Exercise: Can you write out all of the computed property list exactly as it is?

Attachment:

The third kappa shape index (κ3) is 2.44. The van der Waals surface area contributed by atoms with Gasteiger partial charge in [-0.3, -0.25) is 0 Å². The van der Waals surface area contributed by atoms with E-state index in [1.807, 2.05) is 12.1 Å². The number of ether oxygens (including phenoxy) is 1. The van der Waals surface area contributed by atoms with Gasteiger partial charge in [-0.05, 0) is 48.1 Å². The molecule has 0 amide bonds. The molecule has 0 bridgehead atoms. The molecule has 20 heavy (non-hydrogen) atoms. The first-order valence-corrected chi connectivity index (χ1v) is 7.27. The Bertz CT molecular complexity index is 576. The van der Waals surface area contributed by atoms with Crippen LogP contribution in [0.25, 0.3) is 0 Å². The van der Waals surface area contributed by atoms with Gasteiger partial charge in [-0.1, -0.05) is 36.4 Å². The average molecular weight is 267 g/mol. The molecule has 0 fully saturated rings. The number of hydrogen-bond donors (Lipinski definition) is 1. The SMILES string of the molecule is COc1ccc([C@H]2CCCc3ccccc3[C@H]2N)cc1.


The third kappa shape index (κ3) is 2.44. The van der Waals surface area contributed by atoms with Gasteiger partial charge in [-0.3, -0.25) is 0 Å². The van der Waals surface area contributed by atoms with E-state index in [1.807, 2.05) is 12.1 Å². The number of ether oxygens (including phenoxy) is 1. The van der Waals surface area contributed by atoms with Gasteiger partial charge in [-0.05, 0) is 48.1 Å². The molecule has 0 amide bonds. The molecule has 0 bridgehead atoms. The molecule has 20 heavy (non-hydrogen) atoms. The first-order valence-corrected chi connectivity index (χ1v) is 7.27. The Bertz CT molecular complexity index is 576. The van der Waals surface area contributed by atoms with Crippen LogP contribution in [0.25, 0.3) is 0 Å². The van der Waals surface area contributed by atoms with Gasteiger partial charge in [-0.1, -0.05) is 36.4 Å². The average molecular weight is 267 g/mol. The molecule has 0 fully saturated rings. The number of hydrogen-bond donors (Lipinski definition) is 1. The SMILES string of the molecule is COc1ccc([C@H]2CCCc3ccccc3[C@H]2N)cc1.